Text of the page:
On a first listen to ‘Epoch’, each track seems to explore darker themes and set different moods to previous albums ‘Dive’ (2011) and ‘Awake’ (2014). The previous albums seem to have a more positive and uplifting feel to them.
The songs from the first two albums fill you with positivity, hope and adventure. In comparison, I feel the tracks from this record are as if they’re documenting a person that’s on an adventure with no end destination with an unknown ending. Like someone saying ‘I guess we’ll have to see what happens when I get there, who knows what the future holds’. It seems more aggressive and minor. Almost like the character we create in our minds from Hansen’s music in previous albums has grown wiser and more cautious of the world around them. A sense of awareness, and that not everything is so great after all.
To me, Scott Hansen’s music paints a picture of emotion. Each song feels like a journey of some sort.
And each journey on this album feels like it’s coming to an end, or that it’s a journey of uncertainty. But they’re still somewhat relatable and colourful. Each track feels like you’re in your personal Truman show, and that they were written and scored for your everyday life. But Hansen manages to dig up emotions and make you feel things you never knew were there, scenarios that you haven’t pictured yourself in until a simple chord progression put you there.
‘Glider’ and ‘Horizon’ hit home a sense of familiarity to previous albums, letting us know he’s back. But from the get go, you can tell that Hansen is going for something more ambitious here with a lot more confidence, allowing himself to explore more on this album. He executes this new found confidence superbly, and dives into new sounds and places we’ve never been with him before. ‘Horizon’ is like being on a mission that can’t fail, whilst pulsing beats drive the synth pop bass lines.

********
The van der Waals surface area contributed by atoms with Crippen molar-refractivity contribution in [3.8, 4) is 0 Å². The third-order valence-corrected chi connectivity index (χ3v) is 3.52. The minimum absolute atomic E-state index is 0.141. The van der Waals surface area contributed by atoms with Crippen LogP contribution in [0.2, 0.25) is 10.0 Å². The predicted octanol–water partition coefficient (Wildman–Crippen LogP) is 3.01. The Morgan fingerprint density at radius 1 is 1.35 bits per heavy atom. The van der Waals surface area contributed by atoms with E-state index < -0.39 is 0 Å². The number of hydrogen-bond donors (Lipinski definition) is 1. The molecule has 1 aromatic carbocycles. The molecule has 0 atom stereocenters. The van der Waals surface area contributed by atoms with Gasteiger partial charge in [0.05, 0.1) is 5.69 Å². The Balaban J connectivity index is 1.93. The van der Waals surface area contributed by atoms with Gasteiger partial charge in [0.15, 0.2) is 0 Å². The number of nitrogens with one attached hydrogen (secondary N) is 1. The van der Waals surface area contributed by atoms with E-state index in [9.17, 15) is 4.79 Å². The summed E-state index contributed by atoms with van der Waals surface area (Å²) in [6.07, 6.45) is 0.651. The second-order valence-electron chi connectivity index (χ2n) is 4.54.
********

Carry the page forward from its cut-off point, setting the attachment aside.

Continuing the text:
Fresh new ideas such as ‘Field’ and ‘Receiver’ explore different boundaries we’ve never seen him enter before. ‘Receiver’ feels like it could have snuck onto Brian Eno’s ‘Apollo: Atmospheres and Sountracks’ (1983) album and no one would notice. Hansen combines the different sub genres so naturally and smoothly. ‘Field’ wraps the listener back into instrumental indie, as does ‘Local’. You could easily think they were composed by a completely different artist. But they still have Hansen’s signature warm synths and ambient dance wizardy, always returning to identify his territory. ‘Source’ is like a bigger mature brother to any song from ‘Awake’ and ‘Slack’ is like a wiser friend to any track from ‘Dive’.
Now with the world’s eyes, new confidence and ever growing fan base on him. If this really is the end of the Tycho trilogy, then we should all be excited for what grammy nominated Scott Hansen has in-store for us next.